The Washington Post has identified over 1,000 nonprofit organizations that have reported a “significant diversion” of assets. Its important to note that there are over 1,616,000 tax-exempt nonprofits in the U.S. today; thus, these filings represent less than 1% of tax-exempt nonprofits. It’s also interesting to note that a quick review of Arizona’s list includes only 21 organizations – most of which reported the diversions in a clear, transparent, and confidence inspiring manner.
The IRS has released preliminary results from their study of tax-exempt organizations’ governance practices. As expected, the preliminary findings suggest […]
When serving as a director or an officer of a nonprofit organization, a director’s duties shall be discharged: (i) in good faith; (ii) with the care an ordinarily prudent person in a like position would exercise under similar circumstances; and (iii) in a manner the director reasonably believes to be in the best interests of the corporation. These duties are owed not only to the corporation, but also to its creditors. In discharging duties, a director is entitled to rely on information, opinions, reports or statements, including financial statements and other financial data, if prepared or presented by one or more officers or employees of the corporation whom the director reasonably believes are reliable and competent in the matters presented as well as certain experts and committees. However, a director is not acting in good faith if the director has knowledge concerning the matter in question that makes otherwise permissible reliance on others unwarranted.
Could one man really do that much damage to an Arizona institution as high profile and important as the Fiesta Bowl? More likely, the nonprofit scandal of the year was a group effort fueled by a dysfunctional board. The Fiesta Bowl board bears all the hallmarks of a board more interested in administering than governing the organization. Still, there are lessons to be learned from the Fiesta Bowl’s governance and oversight failures.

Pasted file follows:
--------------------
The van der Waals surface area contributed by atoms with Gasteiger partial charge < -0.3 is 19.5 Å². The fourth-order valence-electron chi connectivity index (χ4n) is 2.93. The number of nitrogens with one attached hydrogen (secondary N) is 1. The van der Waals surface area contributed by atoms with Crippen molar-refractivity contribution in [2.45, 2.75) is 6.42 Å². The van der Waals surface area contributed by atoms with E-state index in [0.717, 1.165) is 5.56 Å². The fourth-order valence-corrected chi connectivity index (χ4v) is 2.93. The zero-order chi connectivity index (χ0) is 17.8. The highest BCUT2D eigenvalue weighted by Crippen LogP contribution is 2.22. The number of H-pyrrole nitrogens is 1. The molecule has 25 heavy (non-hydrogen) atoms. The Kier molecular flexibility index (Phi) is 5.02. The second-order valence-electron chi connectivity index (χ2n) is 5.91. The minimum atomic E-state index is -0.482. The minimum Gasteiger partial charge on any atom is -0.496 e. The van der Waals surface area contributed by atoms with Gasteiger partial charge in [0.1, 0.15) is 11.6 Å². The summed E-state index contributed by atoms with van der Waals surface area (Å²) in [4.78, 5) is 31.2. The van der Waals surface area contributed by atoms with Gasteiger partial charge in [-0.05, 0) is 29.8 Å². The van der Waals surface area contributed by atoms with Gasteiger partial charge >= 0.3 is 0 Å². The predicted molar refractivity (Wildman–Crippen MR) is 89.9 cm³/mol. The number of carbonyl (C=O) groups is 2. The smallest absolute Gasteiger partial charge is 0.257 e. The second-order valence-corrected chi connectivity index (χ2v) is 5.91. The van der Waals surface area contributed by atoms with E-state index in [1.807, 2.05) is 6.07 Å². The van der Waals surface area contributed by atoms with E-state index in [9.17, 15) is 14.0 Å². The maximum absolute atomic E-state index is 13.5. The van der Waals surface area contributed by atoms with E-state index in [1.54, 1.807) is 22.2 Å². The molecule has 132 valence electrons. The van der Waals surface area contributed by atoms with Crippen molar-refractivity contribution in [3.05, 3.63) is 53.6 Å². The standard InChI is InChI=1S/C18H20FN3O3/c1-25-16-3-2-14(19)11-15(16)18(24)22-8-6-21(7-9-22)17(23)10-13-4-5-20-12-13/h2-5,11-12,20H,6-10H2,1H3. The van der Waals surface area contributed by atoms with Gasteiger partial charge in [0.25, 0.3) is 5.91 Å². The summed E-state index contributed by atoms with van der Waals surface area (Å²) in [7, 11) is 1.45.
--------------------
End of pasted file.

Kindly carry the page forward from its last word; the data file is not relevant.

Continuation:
A common misconception among nonprofits is that they can’t lobby. In reality, this restriction applies only to private foundations, not public charities. Public charities are explicitly permitted to lobby so long as they adhere to limits.
Failing to Understand Fiduciary Duties. When you volunteer to serve as a director or officer of a nonprofit, you accept the responsibility to act with the duties of good faith, due care and loyalty. You also accept the potential liability for failing to fulfill those duties. Increased scrutiny from the I.R.S., Congress, state attorneys general, the Department of Justice, donors and the media require vigilance at every step. It is no longer sufficient to rubber stamp committee or staff recommendations or to simply “abstain” from dicey decisions. Today, board service comes with real responsibilities and real consequences for those that fail to live up to them.